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It was the man from the road. His jacket and pants still bore traces of the water and sand thrown up by Max's jeep.

"I'm sorry about what happened back there," Trager said. �The driver is a major jerk."

"No problem, man. Hey, you're the one who climbed the hotel at Kawapatri, right? I just wanted to say I went down and looked at that wall. It was far out. I couldn't get off the ground."

"You have to have the right shoes," Trager said. He tried to lift a foot to show off his boots, but the people were pressed too close to him. "Jesus, I've got to get on this plane," he said. "I could lose my job."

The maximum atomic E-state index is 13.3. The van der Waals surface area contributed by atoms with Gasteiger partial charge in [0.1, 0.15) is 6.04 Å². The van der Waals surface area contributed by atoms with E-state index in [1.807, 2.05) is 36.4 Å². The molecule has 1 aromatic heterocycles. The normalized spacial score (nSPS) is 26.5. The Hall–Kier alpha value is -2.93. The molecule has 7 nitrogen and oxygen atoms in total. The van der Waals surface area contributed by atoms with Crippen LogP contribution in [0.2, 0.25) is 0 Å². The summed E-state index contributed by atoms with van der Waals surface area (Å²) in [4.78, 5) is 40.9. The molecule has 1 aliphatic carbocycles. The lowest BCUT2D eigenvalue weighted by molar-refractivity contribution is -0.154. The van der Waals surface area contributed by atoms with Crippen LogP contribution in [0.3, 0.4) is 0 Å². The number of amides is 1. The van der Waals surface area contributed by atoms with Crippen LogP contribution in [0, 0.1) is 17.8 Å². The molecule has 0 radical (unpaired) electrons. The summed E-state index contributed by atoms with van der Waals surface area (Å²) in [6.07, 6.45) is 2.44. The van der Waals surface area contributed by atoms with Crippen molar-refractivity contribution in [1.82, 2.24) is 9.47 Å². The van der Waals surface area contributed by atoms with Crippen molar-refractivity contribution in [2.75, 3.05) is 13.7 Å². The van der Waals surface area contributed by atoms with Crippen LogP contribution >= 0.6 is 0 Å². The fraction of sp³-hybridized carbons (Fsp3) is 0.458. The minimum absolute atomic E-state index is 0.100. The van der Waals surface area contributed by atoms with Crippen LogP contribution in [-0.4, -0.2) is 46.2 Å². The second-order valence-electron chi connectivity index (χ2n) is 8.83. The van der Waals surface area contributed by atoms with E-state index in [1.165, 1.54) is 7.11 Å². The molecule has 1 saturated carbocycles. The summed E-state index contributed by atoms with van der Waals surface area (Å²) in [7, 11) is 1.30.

"Oh, yeah? What do you do?"

It took him a moment. "I'm a . . . trek leader. At least I am if I can get on this plane."

Trager began to move toward the left, where he detected motion at the edge of the crowd. He was relieved when the other man went right. He did not want to be saddled with anyone slower than he was. At the margin of the driveway, a stream of people emerged from a parked bus and wound python-like around the mob. As he got closer, he saw the members of the group carried new rucksacks, and wore jackets similar to his own. Trekkers. A grinning, nervous man hurried them on.

"Komm, komm, komm! Steig ab! Steig ab! Acht, neun, zehn, elf . . . ."

Trager edged closer to the line, hoping to be sucked along in its wake.

. . . zwanzig, einundzwanzig . . . ." The leader paused for only a fraction of a second as he regarded Trager, then called out, "Zweiundzwanzig! Also, Flugkarten! Flugkarten, bitte! "

Springtime in Kashmir ©Talbot Bielefeldt 2020.

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